The Creative Spark—Unfriendly Potatoes

When life slaps you to the floor, grin.  Yes, comedians say, “Your worst memories bring big laughs—like it or not.”

Jim Carrey faced claims that he gave his ex-girlfriend an STD.  He went into hiding, resurfacing with a shaggy beard.  On a talk show, he joked “The question is not, ‘Why are you growing a beard?’ The question is, ‘Why am I growing a beard and still shaving my balls?’” He squirmed while the audience howled.

Worse, first day of class, my prof mocked a student, “I remember you! You didn’t really crap your pants, did you?”  The class laughed.  But the student’s seat sat empty next day.  But that student should’ve stayed—with a cheeky, defiant grin.

Why?  We’ve all had bad bathroom tales.

In grade one gym class, my classmates and I waved like trees to the commands of Mrs.  Brown.  I’d pipe up in a whisper, “Mrs.  Brown?”—each time silenced.  That is, until she saw the puddle.  Worse, the boy I liked offered to clean my mess.  Shyly, I shuffled home, broken-hearted, and bawled to Mom.

If that wasn’t bad enough, a boss threatened to fire me.  Not for poor performance, but for using the can when the plumbing went amuck.  But what options did I have? Messing my pants.  Fertilizing her petunias.  Or squatting on the lawn—like Jim Carrey in Me, Myself, and Irene. 

So, lighten up and laugh off horrors.  Brad Schreiber shows how in his book What Are You Laughing At? How to Write Humor for Screenplays, Stories, and More:

  • Laugh at your own red face: “Embarrassment is a principle that … readily connects to your own painful, shameful, humiliating, excruciating, moronic, pathetic remembrances …. If most people can find … a level of tension in an embarrassing moment, it has a good chance of amusing” (p.  10).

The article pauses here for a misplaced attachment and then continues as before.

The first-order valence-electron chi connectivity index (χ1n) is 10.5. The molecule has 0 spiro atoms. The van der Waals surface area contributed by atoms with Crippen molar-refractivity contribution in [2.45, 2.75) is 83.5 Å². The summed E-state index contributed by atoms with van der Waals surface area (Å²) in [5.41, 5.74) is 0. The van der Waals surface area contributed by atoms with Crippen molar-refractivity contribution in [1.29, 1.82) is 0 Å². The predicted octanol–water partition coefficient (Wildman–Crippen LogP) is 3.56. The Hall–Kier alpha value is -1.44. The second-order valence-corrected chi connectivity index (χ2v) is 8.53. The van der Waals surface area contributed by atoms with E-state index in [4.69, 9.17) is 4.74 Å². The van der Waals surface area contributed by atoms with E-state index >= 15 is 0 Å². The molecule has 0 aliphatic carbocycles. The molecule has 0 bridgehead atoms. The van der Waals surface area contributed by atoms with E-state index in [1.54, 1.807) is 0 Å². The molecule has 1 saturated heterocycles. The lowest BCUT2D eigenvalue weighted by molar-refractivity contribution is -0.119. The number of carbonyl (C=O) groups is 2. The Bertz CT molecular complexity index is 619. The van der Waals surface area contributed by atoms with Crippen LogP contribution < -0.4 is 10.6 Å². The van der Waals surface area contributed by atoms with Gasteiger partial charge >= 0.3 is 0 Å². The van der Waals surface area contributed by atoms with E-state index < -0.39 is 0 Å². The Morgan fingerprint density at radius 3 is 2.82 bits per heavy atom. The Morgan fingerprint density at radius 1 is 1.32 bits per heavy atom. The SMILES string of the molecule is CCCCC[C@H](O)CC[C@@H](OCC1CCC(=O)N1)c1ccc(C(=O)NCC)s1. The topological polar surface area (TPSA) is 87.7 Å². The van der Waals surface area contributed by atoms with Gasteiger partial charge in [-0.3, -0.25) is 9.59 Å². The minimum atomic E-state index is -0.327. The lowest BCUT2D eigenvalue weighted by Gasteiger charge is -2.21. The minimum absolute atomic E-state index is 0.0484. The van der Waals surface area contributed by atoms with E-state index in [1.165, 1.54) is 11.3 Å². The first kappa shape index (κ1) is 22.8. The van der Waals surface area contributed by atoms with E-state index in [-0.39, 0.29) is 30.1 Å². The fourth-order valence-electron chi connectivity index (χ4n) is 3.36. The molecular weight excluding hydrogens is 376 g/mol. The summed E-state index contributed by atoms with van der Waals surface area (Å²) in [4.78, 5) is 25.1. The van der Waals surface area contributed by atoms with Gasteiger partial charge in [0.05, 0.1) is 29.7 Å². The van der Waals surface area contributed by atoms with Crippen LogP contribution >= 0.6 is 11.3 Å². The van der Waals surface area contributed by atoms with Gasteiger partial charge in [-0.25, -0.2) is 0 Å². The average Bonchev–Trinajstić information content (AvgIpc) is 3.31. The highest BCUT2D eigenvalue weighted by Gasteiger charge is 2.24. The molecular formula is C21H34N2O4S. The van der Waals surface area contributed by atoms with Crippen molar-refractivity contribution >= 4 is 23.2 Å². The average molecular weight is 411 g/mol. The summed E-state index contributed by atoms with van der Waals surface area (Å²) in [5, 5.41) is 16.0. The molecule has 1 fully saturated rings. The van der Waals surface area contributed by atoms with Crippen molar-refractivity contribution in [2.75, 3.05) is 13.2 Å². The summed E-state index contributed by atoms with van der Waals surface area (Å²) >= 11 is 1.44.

• No matter how bad your tale, joke about it: “Don’t tell me nothing bad has ever happened to you. And don’t tell me it’s too awful to repeat” (p.  10).
  • Why tell the worst? Shudder-worthy moments entertain more than success: “When public school students come back to classes in the Fall, they have sometimes been given the essay assignment ‘What I Did During My Summer Vacation.’ Of course, in order to foster more verve … the assignment should be ‘What Went Wrong During My Summer Vacation’” (p.  69).
  • Shock makes us laugh, too: Shock or surprise is the undergarment that holds in the unsightly flab of humor writing.  Remove it at your own risk” (p.  6).
  • Exaggeration tickles more than meekness: “Exaggeration at its most basic goes back to the idea of avoiding meek choices …. In fiction and nonfiction, you have every right to stretch things out of proportion, especially using metaphors” (p.  8).
  • Pile it on—boldly! “Meekness is the … kidney stone to be passed out of the body comedic.  Writers often get mildly amusing ideas and simply go with them, refusing to try to better them.  For example, consider the difference between the two: ‘He’s pretty fun to be with—for a guy just out of a twelve-step program.’ ‘He’s pretty fun to be with—for a guy just out of a twelve-step program for recovering mimes” (p.  5).

Want comedic revenge on your prof or boss?  Think Jim Carrey and his unfriendly lawn-potatoes.

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